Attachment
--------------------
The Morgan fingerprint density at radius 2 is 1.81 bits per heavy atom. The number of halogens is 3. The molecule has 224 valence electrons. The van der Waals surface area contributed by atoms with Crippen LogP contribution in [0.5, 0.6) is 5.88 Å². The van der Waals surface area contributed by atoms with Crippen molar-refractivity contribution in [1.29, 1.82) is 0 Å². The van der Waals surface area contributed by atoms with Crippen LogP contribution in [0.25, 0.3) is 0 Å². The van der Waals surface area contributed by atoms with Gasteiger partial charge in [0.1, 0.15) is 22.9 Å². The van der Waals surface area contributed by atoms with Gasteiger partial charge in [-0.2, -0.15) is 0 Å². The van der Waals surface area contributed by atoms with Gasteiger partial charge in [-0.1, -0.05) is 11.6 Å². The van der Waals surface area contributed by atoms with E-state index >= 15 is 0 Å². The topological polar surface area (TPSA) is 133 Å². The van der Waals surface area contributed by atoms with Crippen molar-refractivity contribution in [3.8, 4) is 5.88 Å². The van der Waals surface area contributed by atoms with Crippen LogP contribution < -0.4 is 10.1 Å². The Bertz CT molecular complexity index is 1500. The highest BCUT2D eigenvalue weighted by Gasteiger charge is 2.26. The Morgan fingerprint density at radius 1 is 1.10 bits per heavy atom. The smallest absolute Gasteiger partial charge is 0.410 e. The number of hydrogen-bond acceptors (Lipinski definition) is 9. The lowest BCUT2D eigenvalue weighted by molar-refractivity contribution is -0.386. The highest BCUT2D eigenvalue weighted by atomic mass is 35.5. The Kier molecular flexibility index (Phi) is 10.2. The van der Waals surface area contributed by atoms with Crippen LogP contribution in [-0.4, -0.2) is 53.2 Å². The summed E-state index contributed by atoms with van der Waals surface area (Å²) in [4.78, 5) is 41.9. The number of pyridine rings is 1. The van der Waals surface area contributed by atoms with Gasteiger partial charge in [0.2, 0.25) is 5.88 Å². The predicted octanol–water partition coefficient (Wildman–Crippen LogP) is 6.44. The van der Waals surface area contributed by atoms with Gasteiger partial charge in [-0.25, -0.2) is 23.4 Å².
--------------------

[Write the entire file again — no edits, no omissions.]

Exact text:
The Morgan fingerprint density at radius 2 is 1.81 bits per heavy atom. The number of halogens is 3. The molecule has 224 valence electrons. The van der Waals surface area contributed by atoms with Crippen LogP contribution in [0.5, 0.6) is 5.88 Å². The van der Waals surface area contributed by atoms with Crippen molar-refractivity contribution in [1.29, 1.82) is 0 Å². The van der Waals surface area contributed by atoms with Crippen LogP contribution in [0.25, 0.3) is 0 Å². The van der Waals surface area contributed by atoms with Gasteiger partial charge in [0.1, 0.15) is 22.9 Å². The van der Waals surface area contributed by atoms with Gasteiger partial charge in [-0.2, -0.15) is 0 Å². The van der Waals surface area contributed by atoms with Gasteiger partial charge in [-0.1, -0.05) is 11.6 Å². The van der Waals surface area contributed by atoms with E-state index >= 15 is 0 Å². The topological polar surface area (TPSA) is 133 Å². The van der Waals surface area contributed by atoms with Crippen molar-refractivity contribution in [3.8, 4) is 5.88 Å². The van der Waals surface area contributed by atoms with Crippen LogP contribution < -0.4 is 10.1 Å². The Bertz CT molecular complexity index is 1500. The highest BCUT2D eigenvalue weighted by Gasteiger charge is 2.26. The Morgan fingerprint density at radius 1 is 1.10 bits per heavy atom. The smallest absolute Gasteiger partial charge is 0.410 e. The number of hydrogen-bond acceptors (Lipinski definition) is 9. The lowest BCUT2D eigenvalue weighted by molar-refractivity contribution is -0.386. The highest BCUT2D eigenvalue weighted by atomic mass is 35.5. The Kier molecular flexibility index (Phi) is 10.2. The van der Waals surface area contributed by atoms with Crippen LogP contribution in [-0.4, -0.2) is 53.2 Å². The summed E-state index contributed by atoms with van der Waals surface area (Å²) in [4.78, 5) is 41.9. The number of pyridine rings is 1. The van der Waals surface area contributed by atoms with Gasteiger partial charge in [0.2, 0.25) is 5.88 Å². The predicted octanol–water partition coefficient (Wildman–Crippen LogP) is 6.44. The van der Waals surface area contributed by atoms with Gasteiger partial charge in [-0.25, -0.2) is 23.4 Å².